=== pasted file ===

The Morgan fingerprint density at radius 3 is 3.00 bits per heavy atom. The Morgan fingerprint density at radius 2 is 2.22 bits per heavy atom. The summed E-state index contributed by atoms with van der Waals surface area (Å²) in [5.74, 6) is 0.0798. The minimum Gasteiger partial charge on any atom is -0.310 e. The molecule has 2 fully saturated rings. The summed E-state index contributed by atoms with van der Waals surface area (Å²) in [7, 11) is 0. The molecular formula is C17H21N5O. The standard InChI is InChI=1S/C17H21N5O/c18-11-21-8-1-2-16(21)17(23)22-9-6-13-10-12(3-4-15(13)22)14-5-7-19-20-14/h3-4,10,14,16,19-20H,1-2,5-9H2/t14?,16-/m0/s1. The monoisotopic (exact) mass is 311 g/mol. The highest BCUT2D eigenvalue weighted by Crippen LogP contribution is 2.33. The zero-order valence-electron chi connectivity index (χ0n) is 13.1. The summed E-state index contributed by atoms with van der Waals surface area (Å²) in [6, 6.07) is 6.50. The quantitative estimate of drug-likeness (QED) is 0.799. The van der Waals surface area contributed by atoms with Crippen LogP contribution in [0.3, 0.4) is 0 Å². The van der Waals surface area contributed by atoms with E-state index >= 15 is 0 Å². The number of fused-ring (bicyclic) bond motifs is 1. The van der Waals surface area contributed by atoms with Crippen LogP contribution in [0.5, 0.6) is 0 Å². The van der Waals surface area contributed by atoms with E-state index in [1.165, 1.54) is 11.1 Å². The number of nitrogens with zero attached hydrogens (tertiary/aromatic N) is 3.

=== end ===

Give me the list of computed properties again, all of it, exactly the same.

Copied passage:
The Morgan fingerprint density at radius 3 is 3.00 bits per heavy atom. The Morgan fingerprint density at radius 2 is 2.22 bits per heavy atom. The summed E-state index contributed by atoms with van der Waals surface area (Å²) in [5.74, 6) is 0.0798. The minimum Gasteiger partial charge on any atom is -0.310 e. The molecule has 2 fully saturated rings. The summed E-state index contributed by atoms with van der Waals surface area (Å²) in [7, 11) is 0. The molecular formula is C17H21N5O. The standard InChI is InChI=1S/C17H21N5O/c18-11-21-8-1-2-16(21)17(23)22-9-6-13-10-12(3-4-15(13)22)14-5-7-19-20-14/h3-4,10,14,16,19-20H,1-2,5-9H2/t14?,16-/m0/s1. The monoisotopic (exact) mass is 311 g/mol. The highest BCUT2D eigenvalue weighted by Crippen LogP contribution is 2.33. The zero-order valence-electron chi connectivity index (χ0n) is 13.1. The summed E-state index contributed by atoms with van der Waals surface area (Å²) in [6, 6.07) is 6.50. The quantitative estimate of drug-likeness (QED) is 0.799. The van der Waals surface area contributed by atoms with Crippen LogP contribution in [0.3, 0.4) is 0 Å². The van der Waals surface area contributed by atoms with E-state index >= 15 is 0 Å². The number of fused-ring (bicyclic) bond motifs is 1. The van der Waals surface area contributed by atoms with Crippen LogP contribution in [0.5, 0.6) is 0 Å². The van der Waals surface area contributed by atoms with E-state index in [1.165, 1.54) is 11.1 Å². The number of nitrogens with zero attached hydrogens (tertiary/aromatic N) is 3.